Reforms are urgently needed if Ukraine is to stand a chance.

Against the backdrop of his David vs Goliath analogy, Minister Sheremeta heavily advocated the need to implement reforms to improve Ukraine’s resilience and overall ability to defend itself.

  1. Liberalisation of the national economy. According to figures by the American think-tank the Heritage Foundation, the Russian or Belarussian economy is comparatively freer than Ukraine’s. The economy is dominated by inefficient State-owned industries as well as monopolies owned by oligarchs.
  2. Stimulating economic growth. As a model to follow, the aspiration of other former eastern bloc countries such as Poland or Estonia to join the EU created a necessity to adopt legislation to harmonize with that of the EU, by itself this aspiration fuelled entrepreneurial growth. This aspiration is a feature Ukraine desperately needs even if the prospect if of joining the EU is low.
  3. Accepting the concept of “Club convergence”. Members of NATO and EU voluntarily abide by internal rules and therefore as members of these institutions reap benefits of foreign investment and growth. Making it easier to converge and equalize differences with other more advanced members. Ukraine must go it alone with changing political climate and unfavourable domestic opinion on some issues that were resolved within the EU a long time ago, making Ukraine unable to accept the convergence model. An example is anticorruption effort. While the institutional architecture is already in place, crucial personnel appointments stymie the actual operational effectiveness of these institutions.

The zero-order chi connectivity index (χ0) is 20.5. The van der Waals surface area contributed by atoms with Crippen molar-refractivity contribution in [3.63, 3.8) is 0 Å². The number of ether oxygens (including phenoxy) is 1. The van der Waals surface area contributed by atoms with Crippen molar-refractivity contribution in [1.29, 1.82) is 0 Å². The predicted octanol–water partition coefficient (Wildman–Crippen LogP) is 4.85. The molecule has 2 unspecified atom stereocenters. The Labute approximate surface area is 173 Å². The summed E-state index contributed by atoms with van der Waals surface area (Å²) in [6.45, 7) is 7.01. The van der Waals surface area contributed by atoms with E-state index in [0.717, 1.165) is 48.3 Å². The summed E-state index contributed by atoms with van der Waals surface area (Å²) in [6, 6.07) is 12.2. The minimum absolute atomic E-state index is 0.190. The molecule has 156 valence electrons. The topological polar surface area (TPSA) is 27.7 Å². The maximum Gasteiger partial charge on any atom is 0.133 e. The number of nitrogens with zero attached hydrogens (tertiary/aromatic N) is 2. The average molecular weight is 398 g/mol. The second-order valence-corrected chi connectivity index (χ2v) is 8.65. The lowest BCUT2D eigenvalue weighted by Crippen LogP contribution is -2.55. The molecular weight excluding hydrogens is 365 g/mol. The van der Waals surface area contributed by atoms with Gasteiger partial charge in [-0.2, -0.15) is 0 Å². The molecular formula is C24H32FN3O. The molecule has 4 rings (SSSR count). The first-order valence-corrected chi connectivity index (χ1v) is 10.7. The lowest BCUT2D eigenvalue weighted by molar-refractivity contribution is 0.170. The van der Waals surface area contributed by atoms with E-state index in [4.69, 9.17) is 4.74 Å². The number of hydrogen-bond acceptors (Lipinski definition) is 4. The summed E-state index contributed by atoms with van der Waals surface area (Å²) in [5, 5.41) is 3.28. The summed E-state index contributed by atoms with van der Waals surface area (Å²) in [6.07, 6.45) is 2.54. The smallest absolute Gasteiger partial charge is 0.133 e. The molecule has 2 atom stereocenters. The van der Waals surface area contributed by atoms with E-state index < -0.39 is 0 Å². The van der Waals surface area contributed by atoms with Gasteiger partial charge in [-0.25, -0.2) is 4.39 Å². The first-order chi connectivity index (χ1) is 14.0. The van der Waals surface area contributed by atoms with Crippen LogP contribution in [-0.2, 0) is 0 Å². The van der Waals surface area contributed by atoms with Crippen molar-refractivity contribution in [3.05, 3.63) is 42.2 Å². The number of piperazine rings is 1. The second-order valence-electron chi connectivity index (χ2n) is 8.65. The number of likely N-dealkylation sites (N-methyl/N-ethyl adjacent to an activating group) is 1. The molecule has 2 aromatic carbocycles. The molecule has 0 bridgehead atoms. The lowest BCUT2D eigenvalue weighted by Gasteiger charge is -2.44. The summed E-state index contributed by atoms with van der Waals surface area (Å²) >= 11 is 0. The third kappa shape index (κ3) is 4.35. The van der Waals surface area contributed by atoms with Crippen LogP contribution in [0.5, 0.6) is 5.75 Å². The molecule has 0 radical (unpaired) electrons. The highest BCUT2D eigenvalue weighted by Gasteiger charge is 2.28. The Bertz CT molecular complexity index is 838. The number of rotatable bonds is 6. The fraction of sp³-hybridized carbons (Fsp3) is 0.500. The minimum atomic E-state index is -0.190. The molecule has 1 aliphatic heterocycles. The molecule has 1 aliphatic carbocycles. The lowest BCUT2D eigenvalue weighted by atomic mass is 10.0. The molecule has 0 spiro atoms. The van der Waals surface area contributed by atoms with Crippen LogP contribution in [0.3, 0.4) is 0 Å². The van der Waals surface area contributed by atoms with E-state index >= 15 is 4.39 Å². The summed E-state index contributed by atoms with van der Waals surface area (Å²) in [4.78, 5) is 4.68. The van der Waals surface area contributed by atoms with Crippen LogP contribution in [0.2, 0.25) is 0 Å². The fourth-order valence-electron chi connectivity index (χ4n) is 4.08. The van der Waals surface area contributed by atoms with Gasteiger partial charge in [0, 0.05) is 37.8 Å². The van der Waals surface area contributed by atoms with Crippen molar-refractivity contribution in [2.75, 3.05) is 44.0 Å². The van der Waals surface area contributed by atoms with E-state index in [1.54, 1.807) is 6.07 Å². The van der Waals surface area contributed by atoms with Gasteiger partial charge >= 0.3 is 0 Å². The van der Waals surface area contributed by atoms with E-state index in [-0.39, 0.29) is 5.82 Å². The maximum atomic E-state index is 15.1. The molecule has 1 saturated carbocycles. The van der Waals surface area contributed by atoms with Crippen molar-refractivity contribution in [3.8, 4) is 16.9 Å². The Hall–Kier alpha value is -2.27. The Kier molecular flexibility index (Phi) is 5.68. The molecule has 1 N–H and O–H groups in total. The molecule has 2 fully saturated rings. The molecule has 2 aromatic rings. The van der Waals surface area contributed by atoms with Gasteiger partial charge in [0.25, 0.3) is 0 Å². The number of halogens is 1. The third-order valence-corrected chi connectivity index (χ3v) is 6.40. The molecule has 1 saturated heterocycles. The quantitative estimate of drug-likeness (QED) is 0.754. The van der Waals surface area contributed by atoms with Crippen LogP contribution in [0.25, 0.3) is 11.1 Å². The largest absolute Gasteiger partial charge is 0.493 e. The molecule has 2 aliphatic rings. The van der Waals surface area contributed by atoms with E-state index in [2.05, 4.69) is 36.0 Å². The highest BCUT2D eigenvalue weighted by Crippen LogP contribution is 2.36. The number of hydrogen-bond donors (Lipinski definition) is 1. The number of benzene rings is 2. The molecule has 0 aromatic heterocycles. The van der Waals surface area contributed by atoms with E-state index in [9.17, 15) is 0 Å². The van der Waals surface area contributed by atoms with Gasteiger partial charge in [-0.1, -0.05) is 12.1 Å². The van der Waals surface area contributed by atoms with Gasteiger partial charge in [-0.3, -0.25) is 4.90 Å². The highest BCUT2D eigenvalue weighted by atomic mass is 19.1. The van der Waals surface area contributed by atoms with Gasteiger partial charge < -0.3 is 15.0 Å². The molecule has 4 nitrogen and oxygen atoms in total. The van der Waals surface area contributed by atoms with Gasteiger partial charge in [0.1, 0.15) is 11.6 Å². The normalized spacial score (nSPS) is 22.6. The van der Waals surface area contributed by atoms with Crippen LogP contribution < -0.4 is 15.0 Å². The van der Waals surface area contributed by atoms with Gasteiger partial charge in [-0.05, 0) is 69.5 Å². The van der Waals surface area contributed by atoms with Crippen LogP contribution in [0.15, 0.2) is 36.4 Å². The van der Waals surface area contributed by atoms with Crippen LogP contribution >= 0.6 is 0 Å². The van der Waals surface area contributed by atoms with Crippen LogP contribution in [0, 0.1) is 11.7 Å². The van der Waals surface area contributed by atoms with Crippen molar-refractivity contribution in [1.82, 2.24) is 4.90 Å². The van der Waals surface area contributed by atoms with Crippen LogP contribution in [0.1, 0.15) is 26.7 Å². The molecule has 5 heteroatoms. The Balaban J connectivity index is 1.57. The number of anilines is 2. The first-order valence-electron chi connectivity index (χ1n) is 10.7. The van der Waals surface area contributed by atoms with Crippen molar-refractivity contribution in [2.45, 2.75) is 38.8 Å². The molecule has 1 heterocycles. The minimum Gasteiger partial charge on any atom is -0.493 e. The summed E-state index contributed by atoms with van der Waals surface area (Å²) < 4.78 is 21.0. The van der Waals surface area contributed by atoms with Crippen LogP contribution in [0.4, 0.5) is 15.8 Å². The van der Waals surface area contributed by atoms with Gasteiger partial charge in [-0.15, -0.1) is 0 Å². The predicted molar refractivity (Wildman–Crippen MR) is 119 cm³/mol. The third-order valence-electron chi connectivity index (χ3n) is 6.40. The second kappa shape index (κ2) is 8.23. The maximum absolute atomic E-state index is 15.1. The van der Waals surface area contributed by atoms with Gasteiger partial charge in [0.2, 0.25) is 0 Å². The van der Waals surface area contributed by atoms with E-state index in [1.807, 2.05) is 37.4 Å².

4. Speeding up industrial privatisation. In the light of current geopolitical events privatisation, will be further delayed despite it representing a major policy priority. Minister Sheremeta remarked that even without the crises, there are indicators that Ukraine would not step-up efforts to privatise certain industries. As the belief in leadership is in strong hand of the State, rather than the benevolent hand of the market. Meaning the current trend is towards raising taxes and making more effort to collect tax more efficiently. As useful reference point mentioned by the Minister was the last transparent privatisation tender was of the Kryvorizhstal steel plant for 5bn USD in 2005 to Mittal Steel Company.
  5. Public procurement. According to the Minister the current law on public procurement is as good as these laws can be. However, it is crucial that it is used and that no large investment projects are implemented outside of this legislation as exceptions, the example given was the current bypass of Kiyiv, that was exempt from public procurement procedures to ‘speed up the construction’. It undermines institutional trust and opens space for graft and corruption in the eyes of the wider public as well as prospective investors. The EU should use its leverage to demand the implementation of anti-corruption measures not just the institutional architecture.
  6. Enforcing anti-monopoly measures. The current anti-monopoly government committee presently not functioning. Minister Sheremeta declared   some types of industries remain in government hands, such as banks, or coal mines and should not only be privatised, but also broken up to foster competition and improve the overall quality of service.